Previously unknown classical Greek mythological and medical works and other centuries-old writings have been discovered concealed on manuscripts stored in Egypt’s St. Catherine’s Monastery, organizations behind the research project — including UCLA — announced Tuesday. Also uncovered were classical scientific texts preserved only in Syriac translation, religious texts in extinct languages, an ancient Christian poem describing Old Testament figures in Homeric style and detailed illustrations of plants, buildings and people. The collaboration represents the largest effort of its kind to recover erased or obscured information from historical source material.

The discoveries were uncovered as part of the Sinai Palimpsests Project, a five-year collaboration paid for by the Arcadia Fund and carried out by the UCLA Library, the Early Manuscripts Electronic Library and the monastery, it said. The dictionary defines palimpsests as writing material, such as a manuscript, on which the original writing has been removed to make room for later writing but of which traces remain. According to project organizers:

“Spectral imaging of rare and unique ancient manuscripts in the library of St. Catherine’s Monastery on Egypt’s Sinai Peninsula has revealed treasures of inestimable scholarly and religious value, which were hidden by subsequent writing when parchment was reused. The UCLA Library and the Early Manuscripts Electronic Library have partnered with the monastery on this project, which is funded by Arcadia.”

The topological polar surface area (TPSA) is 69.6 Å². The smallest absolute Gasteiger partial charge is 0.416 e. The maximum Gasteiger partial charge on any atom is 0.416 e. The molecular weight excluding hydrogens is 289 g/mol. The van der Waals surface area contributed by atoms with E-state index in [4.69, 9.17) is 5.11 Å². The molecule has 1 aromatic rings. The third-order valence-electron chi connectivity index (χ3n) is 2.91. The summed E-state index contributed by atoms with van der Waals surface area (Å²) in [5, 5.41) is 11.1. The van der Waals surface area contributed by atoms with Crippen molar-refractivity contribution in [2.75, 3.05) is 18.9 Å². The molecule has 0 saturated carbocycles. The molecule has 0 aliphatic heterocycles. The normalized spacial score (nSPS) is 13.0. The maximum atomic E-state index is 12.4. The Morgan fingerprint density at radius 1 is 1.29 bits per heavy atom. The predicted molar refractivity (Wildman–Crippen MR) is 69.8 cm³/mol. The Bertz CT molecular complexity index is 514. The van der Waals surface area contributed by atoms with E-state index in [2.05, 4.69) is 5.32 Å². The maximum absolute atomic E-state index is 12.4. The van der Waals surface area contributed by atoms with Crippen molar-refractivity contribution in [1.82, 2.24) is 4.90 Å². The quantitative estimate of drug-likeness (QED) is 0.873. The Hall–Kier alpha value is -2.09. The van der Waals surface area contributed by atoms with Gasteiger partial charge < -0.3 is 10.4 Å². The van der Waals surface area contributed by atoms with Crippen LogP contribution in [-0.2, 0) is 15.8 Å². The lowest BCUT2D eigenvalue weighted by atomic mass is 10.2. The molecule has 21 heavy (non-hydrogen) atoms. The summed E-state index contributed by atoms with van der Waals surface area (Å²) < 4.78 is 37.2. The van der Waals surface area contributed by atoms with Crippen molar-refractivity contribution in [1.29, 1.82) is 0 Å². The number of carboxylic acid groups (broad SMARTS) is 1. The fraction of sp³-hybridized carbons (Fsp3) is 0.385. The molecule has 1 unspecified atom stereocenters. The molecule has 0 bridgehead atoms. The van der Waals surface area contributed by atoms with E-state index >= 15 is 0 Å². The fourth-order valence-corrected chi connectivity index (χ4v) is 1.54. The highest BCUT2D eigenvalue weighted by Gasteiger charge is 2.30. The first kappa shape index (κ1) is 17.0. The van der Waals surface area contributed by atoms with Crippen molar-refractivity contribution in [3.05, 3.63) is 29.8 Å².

Organizers said 74 palimpsests totaling some 6,800 pages in 10 languages contain erased layers of writing from the fifth to the 12th centuries. They are now accessible to students, scholars and the public online at sinaipalimpsests.orgUCLA Norman and Armena Powell University Librarian Ginny Steel:

“By revealing these long-hidden materials and preserving them for future generations, this project makes possible advanced research and scholarship by scholars around the world. We are extremely grateful to Arcadia for its visionary support of this international effort. Access to its collection of ancient and medieval manuscripts, considered second only to that of the Vatican Library, has often been difficult due to its remoteness and the region’s volatile political climate. In addition to revealing hidden content and making it accessible, this project has also preserved these fragile materials.”

Among the palimpsests are some of the earliest surviving copies of several Hippocratic medical treatises and a previously unknown mythological poem from ancient Hellas that mentions Zeus, Hades, Hera, Hermes and Persephone. In addition to the oldest surviving illustration in a secular Latin manuscript, illustrations include medicinal herbs, human faces and figures and portions of buildings. There are a number of double palimpsests from parchment that was re-used multiple times.

The spectral imaging process involves illuminating a manuscript with successive wavelengths of light from ultraviolet through the visible spectrum to infrared. The raw data is then processed to generate derivative images that maximize the legibility of erased content.